BLOG: Women important in Mary Yu’s life

By Assunta Ng

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Ruth Woo, Hon. Phyllis G. McKinney, Justice Mary Yu, and Hon. Anne Levinson (Photo by George Liu/NWAW)

On May 20, three women were invited by Washington State Supreme Court Justice Mary Yu’s swearing-in ceremony. One of them was political guru Ruth Woo.

Many community members are aware that “Auntie Ruth,” now in her 80s, would do anything to help Yu win the Supreme Court position. For decades, Auntie Ruth has been helping Asian community leaders to get to where they are today. She has mentored and supported people, including Ambassador Gary Locke, Martha Choe, Dolores Sibonga, Sharon Tomiko Santos, and many others.

The battle to get Yu to the Supreme Court was not an easy one. When Yu first applied for the job, former Gov. Christine Gregoire picked another person instead. I remember Auntie Ruth was upset, as if she was being denied the appointment. On May 20, Auntie Ruth was smiling so happily as her wish had finally come true. But she feels her job is not done yet. She dreams of having an Asian American in the U.S. Supreme Court. It’s about time, isn’t it?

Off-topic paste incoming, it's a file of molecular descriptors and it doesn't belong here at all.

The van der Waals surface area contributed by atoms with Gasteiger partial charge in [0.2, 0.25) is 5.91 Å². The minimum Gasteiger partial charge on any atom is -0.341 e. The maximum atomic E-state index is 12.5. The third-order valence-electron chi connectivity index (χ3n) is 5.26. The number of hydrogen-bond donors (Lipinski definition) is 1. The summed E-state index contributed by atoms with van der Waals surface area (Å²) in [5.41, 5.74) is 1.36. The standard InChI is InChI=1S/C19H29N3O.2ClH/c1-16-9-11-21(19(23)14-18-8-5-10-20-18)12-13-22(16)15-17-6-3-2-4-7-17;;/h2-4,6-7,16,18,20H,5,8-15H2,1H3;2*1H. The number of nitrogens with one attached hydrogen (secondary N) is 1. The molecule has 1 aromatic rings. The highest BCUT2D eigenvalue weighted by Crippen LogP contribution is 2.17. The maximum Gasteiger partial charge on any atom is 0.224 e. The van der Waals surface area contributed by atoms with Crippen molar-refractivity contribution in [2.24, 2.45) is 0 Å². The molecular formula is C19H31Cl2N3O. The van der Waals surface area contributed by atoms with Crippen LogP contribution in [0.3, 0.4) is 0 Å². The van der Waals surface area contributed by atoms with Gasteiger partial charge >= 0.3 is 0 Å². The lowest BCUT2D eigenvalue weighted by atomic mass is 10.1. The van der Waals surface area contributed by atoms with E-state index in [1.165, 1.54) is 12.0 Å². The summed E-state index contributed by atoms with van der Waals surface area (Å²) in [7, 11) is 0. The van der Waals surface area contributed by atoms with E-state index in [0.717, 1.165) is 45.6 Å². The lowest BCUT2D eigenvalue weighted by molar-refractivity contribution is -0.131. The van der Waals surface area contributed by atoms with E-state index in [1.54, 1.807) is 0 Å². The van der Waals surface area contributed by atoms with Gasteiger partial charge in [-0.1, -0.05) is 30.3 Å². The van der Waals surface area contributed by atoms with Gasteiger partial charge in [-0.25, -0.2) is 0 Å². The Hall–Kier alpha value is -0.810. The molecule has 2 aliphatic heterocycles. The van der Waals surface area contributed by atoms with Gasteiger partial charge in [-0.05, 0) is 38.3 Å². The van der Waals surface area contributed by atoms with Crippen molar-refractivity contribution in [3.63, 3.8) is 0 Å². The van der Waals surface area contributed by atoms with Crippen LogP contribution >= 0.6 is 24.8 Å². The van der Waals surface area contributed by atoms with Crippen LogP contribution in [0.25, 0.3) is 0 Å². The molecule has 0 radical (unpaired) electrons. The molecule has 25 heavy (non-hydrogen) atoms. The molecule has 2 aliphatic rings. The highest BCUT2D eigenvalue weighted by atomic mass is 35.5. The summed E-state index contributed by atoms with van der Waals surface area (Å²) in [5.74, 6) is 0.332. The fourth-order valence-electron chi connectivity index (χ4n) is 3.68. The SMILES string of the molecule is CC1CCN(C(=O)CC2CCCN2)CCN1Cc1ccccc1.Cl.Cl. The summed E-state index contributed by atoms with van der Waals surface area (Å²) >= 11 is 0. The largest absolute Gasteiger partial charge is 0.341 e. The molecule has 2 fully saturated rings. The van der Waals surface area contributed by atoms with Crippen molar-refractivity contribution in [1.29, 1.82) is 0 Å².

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Richard Yu and his sister, Justice Mary Yu. (Photo by George Liu/NWAW)

Mary Yu’s Asian/Hispanic roots    

I met Yu’s brother, Richard, at the ceremony. He told me about their roots. Their dad was from an island close to Shanghai, China. A seaman, he jumped ship when he was 12 years old, in 1919, with a group of 11 men in New York.

Their dad met his Mexican bride in America. She had worked on a farm, but they met later, in a metal factory.

They settled in Chicago outside Chinatown. Richard said his dad spoke very little Spanish and English. Mary and Richard’s first language was Spanish because they lived with their mom’s mother. Neither sibling speaks Chinese. Yu has no Chinese name. (end)

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